Richard Winstone MIET

All that is necessary for the triumph of evil is that good men do nothing.
Edmund Burke
Irish orator, philosopher, & politician (1729 - 1797)
 05 January 2013 12:22 AM
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HazelGroveWolf

Posts: 93
Joined: 25 July 2008

Originally posted by: seandanaher

OK

Lets try to ground this a bit in electrical engineering. Will try to put up a very simple model. This is very much a "straw man" - I am aware it is vastly oversimplified. I am not interested in debating, but this IET forum might do something useful if it could develop a very simplified model accessible to electrical engineers. This is done from memory so may have some errors.





Fortunately it is possible and indeed standard practice to model thermal systems as passive electrical circuits. Heat sources (W) can be considered equivalent to current sources (A) and thermal resistance equivalent to electrical resistance. Thermal storage can be modeled as a capacitor and inductor equivalents can often be ignored.



The main heat input to the earth is from the sun and stands at about 1365 W/m^2. This can be modeled as a current source. This of course varies in a number of different ways

1) The sun is a main sequence star and will get gradually hotter as it evolves. This happen over millions of years and is only relevant over geological timescales.

2) The sun has an 11 year (22 year) sunspot cycle and is hotter when there are lots of sunspots.

3) The sun has a semi-random variation in output at a fairly low level (0.1%?). It seems that the sun has been cooling slightly since about 1970.

4) There are long term variations to the earth's orbital parameters caused by the moon Jupiter and Saturn. These seem to initiate ice ages and bring them to an end.

I think it is not unreasonable therefor to have two current sources, one a fixed dc source equivalent to around 1365W/m^2 and a variable source of a much lower value say 20 W/m^2. (someone might come up with a better figure here)



It appears that most of the heat from the sun (90%?) ends up in the ocean. So the earth could be modeled by a giant capacitor.

The earth loses heat by radiating into space. This is a radiative process and hence goes as T^4, however looking at the earth as a whole the temperature is around 273+14=287K and will only vary by a few degrees (hopefully!) so the model can be linearised (standard textbook control theory) and we could represent this by a resistor. This resistance can be varied by many parameters, however classic greenhouse CO_2 increase will cause a consequent temperature increase (the physics of this has been known since c 1860 and I believe is not in dispute). CO_2 can be increased directly by injecting CO_2 directly into the atmosphere. The other obvious mechanism is that solubility of gas in water decreases with temperature.



Now to our incredibly simplified model. Two current sources one dc the other variable (both positive and negative) charging a capacitor and discharging through a variable resistor to ground. The voltage on the capacitor represents temperature. This temperature can obviously vary with both the variable current source and variable resistance (either by directly or indirectly varying CO_2). At various times in the past such as when the earth is pulling out of an ice age then the current source is dominant. It would appear at present direct injection of CO_2 is dominant as the CO_2 concentration in the oceans is increasing causing the pH to decrease (become less alkaline).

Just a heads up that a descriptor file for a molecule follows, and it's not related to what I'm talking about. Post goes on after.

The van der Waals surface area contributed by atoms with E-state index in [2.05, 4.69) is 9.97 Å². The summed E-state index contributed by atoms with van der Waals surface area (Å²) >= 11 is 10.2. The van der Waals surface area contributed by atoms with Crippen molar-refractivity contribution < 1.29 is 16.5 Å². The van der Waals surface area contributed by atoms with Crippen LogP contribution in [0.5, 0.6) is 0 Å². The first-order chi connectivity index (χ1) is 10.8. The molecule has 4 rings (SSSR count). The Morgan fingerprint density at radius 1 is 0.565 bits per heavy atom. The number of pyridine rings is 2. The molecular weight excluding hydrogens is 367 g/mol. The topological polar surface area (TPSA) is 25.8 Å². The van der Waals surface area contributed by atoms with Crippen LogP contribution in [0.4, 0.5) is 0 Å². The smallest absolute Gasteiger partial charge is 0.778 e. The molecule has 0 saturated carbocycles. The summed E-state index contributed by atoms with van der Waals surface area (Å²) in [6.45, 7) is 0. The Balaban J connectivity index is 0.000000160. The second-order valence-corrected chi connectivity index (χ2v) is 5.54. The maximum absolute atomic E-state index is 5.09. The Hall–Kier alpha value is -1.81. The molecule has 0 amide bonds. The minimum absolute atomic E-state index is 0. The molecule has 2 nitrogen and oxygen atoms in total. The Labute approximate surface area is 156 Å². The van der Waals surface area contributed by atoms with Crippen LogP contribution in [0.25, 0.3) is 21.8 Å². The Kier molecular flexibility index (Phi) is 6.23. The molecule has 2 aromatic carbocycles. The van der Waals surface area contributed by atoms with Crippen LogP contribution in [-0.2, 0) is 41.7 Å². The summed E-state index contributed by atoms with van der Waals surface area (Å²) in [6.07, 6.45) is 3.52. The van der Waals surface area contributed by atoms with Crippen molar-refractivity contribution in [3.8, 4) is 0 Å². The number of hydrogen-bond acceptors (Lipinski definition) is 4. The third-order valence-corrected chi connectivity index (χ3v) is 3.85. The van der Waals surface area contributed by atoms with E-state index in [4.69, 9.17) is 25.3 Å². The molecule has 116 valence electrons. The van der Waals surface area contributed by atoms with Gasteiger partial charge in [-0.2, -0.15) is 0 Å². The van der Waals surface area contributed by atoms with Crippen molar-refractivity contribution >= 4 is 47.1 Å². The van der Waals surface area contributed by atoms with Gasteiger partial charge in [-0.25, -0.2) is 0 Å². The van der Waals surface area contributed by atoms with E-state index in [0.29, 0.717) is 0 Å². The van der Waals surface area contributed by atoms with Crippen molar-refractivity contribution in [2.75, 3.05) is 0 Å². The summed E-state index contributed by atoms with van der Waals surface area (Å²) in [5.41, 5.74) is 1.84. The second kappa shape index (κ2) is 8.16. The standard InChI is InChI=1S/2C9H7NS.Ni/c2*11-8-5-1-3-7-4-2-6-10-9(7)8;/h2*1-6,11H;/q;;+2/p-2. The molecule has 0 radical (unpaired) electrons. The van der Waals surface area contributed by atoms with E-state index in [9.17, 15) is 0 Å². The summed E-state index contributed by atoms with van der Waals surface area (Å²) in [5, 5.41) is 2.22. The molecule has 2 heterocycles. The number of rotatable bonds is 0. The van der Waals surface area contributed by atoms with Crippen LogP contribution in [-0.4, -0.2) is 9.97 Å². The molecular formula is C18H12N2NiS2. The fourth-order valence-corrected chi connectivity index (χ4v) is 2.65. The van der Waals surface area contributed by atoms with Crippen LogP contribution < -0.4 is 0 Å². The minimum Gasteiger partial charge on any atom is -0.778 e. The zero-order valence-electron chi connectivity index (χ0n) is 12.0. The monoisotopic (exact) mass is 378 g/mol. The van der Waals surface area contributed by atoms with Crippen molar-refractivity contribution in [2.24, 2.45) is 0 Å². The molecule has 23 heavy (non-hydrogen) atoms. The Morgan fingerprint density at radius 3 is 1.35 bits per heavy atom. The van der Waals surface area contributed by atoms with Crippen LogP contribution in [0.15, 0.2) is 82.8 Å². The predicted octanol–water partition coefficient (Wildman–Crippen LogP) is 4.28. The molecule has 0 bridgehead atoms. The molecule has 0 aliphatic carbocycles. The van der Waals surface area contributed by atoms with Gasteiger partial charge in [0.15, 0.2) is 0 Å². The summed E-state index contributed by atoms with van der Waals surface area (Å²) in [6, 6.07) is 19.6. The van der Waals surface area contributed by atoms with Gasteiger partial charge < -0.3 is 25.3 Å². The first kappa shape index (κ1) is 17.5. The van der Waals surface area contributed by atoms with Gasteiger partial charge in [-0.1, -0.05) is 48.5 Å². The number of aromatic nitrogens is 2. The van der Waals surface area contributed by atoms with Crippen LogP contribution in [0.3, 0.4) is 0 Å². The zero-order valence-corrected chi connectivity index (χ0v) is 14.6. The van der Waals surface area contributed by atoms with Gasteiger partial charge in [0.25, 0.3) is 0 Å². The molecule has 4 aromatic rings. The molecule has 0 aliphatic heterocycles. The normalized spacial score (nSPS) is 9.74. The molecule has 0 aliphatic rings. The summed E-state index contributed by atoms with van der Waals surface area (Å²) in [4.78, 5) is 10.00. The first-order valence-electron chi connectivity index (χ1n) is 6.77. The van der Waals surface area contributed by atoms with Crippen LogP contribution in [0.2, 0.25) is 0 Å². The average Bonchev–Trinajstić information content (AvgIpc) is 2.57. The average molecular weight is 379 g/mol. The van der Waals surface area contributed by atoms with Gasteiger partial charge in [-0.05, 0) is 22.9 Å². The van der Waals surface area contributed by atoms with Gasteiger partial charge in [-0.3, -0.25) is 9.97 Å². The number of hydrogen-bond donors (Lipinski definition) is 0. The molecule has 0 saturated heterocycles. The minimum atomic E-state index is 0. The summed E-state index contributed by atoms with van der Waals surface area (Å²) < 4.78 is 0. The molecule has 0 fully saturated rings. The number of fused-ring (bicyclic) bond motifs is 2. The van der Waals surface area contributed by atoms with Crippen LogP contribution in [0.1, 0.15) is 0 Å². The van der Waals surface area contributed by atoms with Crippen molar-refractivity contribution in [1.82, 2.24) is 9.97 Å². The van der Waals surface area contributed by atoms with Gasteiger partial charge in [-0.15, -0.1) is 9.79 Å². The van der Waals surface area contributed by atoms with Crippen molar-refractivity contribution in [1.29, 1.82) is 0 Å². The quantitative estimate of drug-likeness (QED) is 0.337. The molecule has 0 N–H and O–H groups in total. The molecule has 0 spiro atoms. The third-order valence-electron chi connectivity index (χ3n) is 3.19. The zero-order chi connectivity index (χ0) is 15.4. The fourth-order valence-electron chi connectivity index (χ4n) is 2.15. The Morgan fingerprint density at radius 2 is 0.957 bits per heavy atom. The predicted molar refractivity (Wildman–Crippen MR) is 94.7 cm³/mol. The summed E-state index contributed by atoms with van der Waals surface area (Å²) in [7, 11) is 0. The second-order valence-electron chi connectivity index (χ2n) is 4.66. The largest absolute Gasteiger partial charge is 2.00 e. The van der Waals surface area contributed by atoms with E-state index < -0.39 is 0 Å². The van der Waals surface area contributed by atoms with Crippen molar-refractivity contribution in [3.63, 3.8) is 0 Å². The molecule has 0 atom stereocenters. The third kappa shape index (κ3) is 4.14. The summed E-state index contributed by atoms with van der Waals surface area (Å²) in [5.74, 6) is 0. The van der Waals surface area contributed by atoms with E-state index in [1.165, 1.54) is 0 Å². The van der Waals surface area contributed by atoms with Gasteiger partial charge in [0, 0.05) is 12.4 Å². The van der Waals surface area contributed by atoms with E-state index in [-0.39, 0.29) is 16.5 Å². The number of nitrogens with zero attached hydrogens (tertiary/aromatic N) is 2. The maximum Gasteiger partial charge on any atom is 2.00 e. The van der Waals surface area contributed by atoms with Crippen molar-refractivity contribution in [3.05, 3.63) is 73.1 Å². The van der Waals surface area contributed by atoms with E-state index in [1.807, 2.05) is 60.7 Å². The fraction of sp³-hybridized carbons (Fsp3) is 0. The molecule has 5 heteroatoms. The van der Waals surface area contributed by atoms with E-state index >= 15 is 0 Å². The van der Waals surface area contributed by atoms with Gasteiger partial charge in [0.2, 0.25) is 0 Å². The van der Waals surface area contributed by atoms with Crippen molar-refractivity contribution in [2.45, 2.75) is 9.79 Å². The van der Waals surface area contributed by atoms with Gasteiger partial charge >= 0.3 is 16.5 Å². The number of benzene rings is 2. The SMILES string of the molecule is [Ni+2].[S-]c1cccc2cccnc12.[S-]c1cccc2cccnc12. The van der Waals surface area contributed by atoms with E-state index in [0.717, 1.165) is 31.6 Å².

I replied to your condescending previous post, it involved a real physical capacitor that is well modelled.
Academia need to sharpen their pencil, instead of chasing dead end research grants and ever increasing undergraduate course fees. How much academic research pops up something useful? I'm sure some does. Industry is a different ball game, research is part of it but real world class product delivery is essential in the UK.
I appreciate that it is hotting up in this kitchen but no personal offence is intended.
Simplified models do not work, ever. I cannot think of a better way to self defeat. Model sufficiency can work in some circumstances where the real world system is simple and relatively deterministic. The real world might be different. For example a VHDL testbench might chuck in a LFSR process to model some wait state mechanism on a bus. It will likely sniff out a real world problem.
How do you guys reconcile modeling of a poorly understood system with poor real world correlation? The empirical evidence for the carbon dioxide hypothesis is contentious but easy to sell to career politicians with an arts degree, the mainstream media or the already brainwashed GCSE generation. Are all the variables and mechanisms within the earth system so well understood that we wreck civilisation for the sake of an hypothesis? There are plenty of examples of belief systems that form the basis of political oppression. I doubt we are immune to this in the so called developed part of the world of the 21st century.

Regards

Dave

Edited: 05 January 2013 at 01:14 AM by HazelGroveWolf
IET » Other and general engineering discussions » E&T Magazine - Debate - Is climate change a man-made phenomenon?